Three estimation techniques

How do you estimate how long a trip to the supermarket is?

Most often, people simply rely on their intuition for the answer. When they think of this question, an answer comes to mind immediately – say, 20 minutes. This answer is error prone, especially if you are shopping at a new supermarket.

The second alternative is to break the shopping trip into chunks and estimate each chunk separately.

  • Travel to and fro: 14 min
  • Shopping for 20 items: 10 min
  • Checkout and payment: 5 min
  • Total: 29 min

    This estimate is more accurate than blind intuition. However, it still needs some buffer. Just in case you lined up behind the gentleman who rummages through two purses for the ’17 cents’ portion of his bill.

The third alternative is statistical – to gather data from several shopping trips, calculate the mean and the standard deviation. This estimate is the hardest to calculate, but is the most robust.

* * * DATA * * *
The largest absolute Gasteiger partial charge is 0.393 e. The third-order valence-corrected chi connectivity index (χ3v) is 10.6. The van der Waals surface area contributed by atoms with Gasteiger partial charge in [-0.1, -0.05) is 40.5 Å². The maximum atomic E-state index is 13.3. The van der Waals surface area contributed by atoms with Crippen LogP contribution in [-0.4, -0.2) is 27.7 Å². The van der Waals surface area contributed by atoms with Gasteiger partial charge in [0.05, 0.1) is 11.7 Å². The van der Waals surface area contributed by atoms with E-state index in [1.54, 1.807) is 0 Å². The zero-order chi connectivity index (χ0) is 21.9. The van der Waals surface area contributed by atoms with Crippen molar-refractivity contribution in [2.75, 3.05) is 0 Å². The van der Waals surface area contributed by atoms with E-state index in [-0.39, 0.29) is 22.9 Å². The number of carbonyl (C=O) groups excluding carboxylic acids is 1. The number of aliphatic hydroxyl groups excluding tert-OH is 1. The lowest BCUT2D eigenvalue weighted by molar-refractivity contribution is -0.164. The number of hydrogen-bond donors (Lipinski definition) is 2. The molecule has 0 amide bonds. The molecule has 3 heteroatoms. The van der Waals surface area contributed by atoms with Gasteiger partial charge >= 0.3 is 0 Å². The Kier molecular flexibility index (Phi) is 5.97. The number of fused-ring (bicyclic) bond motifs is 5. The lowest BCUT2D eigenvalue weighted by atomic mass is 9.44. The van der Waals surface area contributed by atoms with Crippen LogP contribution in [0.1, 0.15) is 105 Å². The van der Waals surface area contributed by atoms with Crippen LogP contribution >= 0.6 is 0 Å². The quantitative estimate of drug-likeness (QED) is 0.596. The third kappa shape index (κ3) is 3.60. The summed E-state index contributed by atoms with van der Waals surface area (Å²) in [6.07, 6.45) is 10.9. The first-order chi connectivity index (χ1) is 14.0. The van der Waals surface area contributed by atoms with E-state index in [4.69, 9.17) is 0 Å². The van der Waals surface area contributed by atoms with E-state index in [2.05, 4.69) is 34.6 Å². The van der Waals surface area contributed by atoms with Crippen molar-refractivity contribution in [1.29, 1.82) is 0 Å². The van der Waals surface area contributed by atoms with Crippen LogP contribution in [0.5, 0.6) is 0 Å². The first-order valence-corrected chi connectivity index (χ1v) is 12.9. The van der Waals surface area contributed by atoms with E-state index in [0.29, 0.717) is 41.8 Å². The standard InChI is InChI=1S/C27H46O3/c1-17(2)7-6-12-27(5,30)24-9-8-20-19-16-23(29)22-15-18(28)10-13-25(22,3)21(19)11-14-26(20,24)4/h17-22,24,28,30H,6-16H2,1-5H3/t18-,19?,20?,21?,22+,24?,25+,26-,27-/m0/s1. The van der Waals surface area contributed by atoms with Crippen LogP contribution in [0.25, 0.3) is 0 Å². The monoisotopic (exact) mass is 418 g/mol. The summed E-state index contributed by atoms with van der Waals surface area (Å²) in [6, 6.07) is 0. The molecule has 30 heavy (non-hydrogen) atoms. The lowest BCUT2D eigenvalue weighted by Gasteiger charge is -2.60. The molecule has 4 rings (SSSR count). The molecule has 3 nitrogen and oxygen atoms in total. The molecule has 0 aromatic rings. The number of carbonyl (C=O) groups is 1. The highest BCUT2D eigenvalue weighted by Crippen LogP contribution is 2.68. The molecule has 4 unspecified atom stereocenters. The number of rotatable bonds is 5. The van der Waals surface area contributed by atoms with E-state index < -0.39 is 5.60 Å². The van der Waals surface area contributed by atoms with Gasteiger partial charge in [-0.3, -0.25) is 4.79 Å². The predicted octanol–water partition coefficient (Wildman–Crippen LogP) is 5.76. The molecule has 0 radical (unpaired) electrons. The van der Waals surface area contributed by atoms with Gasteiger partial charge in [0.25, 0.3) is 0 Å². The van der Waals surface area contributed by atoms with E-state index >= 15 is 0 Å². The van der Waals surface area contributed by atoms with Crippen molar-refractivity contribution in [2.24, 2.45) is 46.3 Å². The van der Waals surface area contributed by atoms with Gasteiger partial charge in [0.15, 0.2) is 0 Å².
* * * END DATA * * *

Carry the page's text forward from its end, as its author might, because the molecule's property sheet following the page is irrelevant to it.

Each estimation method I have listed out here is harder more reliable than the previous one. We often default to the easiest option, with little regard for how error-prone it can be.

Not all estimations are as trivial as a trip to the supermarket. Several deadlines we set have repercussions on our colleagues, clients and their families. In those cases, we are better off is slowing down and taking more time to provide an estimate rather than burning at both ends to meet an impossible deadline.

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